Some of your highlights are legacy items.

Highlights saved before July 30, 2012 will not be displayed on their respective source pages.

You can easily re-create the highlights by opening the book page or article, selecting the text, and clicking “Highlight.”

Citations (0)
Some of your citations are legacy items.

Any citation created before July 30, 2012 will labeled as a “Cited page.” New citations will be saved as cited passages, pages or articles.

We also added the ability to view new citations from your projects or the book or article where you created them.

Notes (0)
Bookmarks (0)

You have no saved items from this article

Project items include:
  • Saved book/article
  • Highlights
  • Quotes/citations
  • Notes
  • Bookmarks
Notes
Cite this article

Cited article

Style
Citations are available only to our active members.
Buy instant access to cite pages or passages in MLA, APA and Chicago citation styles.

(Einhorn, 1992, p. 25)

(Einhorn 25)

1. Lois J. Einhorn, Abraham Lincoln, the Orator: Penetrating the Lincoln Legend (Westport, CT: Greenwood Press, 1992), 25, http://www.questia.com/read/27419298.

Cited article

Chile's Aylwin Pushes Free Trade President Uses First State Visit to US to Seek Pact and Encourage Foreign Investment
Settings

Settings

Typeface
Text size Smaller Larger Reset View mode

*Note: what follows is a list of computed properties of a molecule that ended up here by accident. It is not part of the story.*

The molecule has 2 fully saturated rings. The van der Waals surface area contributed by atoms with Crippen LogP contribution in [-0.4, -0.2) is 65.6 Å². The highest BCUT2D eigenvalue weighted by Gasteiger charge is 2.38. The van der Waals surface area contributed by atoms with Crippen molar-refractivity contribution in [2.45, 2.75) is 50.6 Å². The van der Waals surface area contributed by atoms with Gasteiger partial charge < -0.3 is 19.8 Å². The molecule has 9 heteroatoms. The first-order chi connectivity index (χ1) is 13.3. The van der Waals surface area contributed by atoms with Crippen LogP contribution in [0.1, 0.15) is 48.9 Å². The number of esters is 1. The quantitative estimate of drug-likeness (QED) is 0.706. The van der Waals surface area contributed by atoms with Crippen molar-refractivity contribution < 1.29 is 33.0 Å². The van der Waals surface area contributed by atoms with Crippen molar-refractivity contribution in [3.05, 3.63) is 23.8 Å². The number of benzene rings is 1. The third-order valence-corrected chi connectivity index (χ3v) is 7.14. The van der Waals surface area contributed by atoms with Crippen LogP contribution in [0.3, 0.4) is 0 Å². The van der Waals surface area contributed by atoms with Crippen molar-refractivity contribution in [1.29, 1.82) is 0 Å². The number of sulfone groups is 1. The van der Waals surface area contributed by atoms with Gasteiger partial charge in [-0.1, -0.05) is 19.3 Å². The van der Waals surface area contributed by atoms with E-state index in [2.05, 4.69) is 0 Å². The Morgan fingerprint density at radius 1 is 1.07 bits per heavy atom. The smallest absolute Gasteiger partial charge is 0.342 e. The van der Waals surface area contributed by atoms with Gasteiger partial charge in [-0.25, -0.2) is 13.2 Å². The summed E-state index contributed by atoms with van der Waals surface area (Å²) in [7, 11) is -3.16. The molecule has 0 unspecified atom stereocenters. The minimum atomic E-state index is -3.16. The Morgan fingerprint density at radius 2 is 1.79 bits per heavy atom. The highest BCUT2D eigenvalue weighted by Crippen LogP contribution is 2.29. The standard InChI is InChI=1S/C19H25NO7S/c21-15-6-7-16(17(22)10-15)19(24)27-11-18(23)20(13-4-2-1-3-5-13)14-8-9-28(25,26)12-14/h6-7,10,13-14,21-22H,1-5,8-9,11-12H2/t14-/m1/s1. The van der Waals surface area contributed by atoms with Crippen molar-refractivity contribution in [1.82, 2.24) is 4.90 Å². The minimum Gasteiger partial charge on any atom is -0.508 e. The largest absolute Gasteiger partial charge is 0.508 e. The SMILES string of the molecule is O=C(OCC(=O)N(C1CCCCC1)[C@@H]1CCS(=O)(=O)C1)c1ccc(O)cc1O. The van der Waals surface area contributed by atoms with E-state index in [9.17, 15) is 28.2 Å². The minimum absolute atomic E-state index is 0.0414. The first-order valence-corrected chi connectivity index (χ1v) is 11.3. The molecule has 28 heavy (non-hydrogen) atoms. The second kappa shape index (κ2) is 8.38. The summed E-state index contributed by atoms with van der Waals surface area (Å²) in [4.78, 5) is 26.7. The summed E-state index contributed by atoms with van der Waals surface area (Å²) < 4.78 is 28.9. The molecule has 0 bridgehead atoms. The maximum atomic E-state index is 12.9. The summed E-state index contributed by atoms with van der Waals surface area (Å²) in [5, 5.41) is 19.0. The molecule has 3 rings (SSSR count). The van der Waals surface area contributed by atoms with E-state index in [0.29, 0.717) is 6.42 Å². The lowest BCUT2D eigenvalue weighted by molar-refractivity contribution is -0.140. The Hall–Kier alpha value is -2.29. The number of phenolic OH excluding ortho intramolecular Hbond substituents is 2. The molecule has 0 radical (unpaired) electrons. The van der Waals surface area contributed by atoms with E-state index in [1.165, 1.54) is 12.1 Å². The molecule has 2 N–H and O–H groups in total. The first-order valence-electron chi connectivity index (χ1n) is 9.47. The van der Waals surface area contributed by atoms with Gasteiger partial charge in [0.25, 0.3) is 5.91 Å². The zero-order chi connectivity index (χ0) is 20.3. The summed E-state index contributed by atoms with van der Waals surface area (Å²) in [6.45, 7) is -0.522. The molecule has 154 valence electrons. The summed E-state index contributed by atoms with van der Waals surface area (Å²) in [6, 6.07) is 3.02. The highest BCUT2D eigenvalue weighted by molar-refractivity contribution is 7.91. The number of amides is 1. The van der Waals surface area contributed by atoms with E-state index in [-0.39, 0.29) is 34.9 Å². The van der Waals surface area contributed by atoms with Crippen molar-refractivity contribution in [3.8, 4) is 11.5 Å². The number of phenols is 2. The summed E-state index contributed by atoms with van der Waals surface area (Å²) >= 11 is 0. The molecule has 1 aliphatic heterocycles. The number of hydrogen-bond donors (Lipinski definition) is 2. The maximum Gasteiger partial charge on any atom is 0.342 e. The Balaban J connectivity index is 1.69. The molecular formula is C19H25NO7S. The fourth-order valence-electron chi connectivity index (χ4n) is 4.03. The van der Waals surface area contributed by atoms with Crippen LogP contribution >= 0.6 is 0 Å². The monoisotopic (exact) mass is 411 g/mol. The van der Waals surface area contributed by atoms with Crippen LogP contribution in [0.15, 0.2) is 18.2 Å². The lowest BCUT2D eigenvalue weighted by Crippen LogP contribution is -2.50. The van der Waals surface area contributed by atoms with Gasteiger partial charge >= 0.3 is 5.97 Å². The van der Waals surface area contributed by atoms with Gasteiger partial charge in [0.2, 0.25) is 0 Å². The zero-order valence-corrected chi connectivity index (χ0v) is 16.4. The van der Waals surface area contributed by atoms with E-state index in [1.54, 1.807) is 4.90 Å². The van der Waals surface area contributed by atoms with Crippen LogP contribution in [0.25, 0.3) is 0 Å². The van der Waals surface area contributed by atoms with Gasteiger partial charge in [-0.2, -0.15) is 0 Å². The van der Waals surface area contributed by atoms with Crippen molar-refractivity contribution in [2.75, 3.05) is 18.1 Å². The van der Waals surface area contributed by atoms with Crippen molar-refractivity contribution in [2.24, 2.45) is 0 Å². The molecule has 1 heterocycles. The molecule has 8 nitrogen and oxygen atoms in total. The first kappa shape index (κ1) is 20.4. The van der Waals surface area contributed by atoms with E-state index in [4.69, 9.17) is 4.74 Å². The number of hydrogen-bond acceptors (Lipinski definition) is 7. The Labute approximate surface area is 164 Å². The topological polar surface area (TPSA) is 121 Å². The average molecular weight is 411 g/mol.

Search within

Search within this article

Look up

Look up a word

  • Dictionary
  • Thesaurus
Please submit a word or phrase above.
Print this page

Print this page

Why can't I print more than one page at a time?

Help
Full screen

matching results for page

    Questia reader help

    How to highlight and cite specific passages

    1. Click or tap the first word you want to select.
    2. Click or tap the last word you want to select, and you’ll see everything in between get selected.
    3. You’ll then get a menu of options like creating a highlight or a citation from that passage of text.

    OK, got it!

    Cited passage

    Style
    Citations are available only to our active members.
    Buy instant access to cite pages or passages in MLA, APA and Chicago citation styles.

    "Portraying himself as an honest, ordinary person helped Lincoln identify with his audiences." (Einhorn, 1992, p. 25).

    "Portraying himself as an honest, ordinary person helped Lincoln identify with his audiences." (Einhorn 25)

    "Portraying himself as an honest, ordinary person helped Lincoln identify with his audiences."1

    1. Lois J. Einhorn, Abraham Lincoln, the Orator: Penetrating the Lincoln Legend (Westport, CT: Greenwood Press, 1992), 25, http://www.questia.com/read/27419298.

    Cited passage

    Thanks for trying Questia!

    Please continue trying out our research tools, but please note, full functionality is available only to our active members.

    Your work will be lost once you leave this Web page.

    Buy instant access to save your work.

    Already a member? Log in now.

    Author Advanced search

    Oops!

    An unknown error has occurred. Please click the button below to reload the page. If the problem persists, please try again in a little while.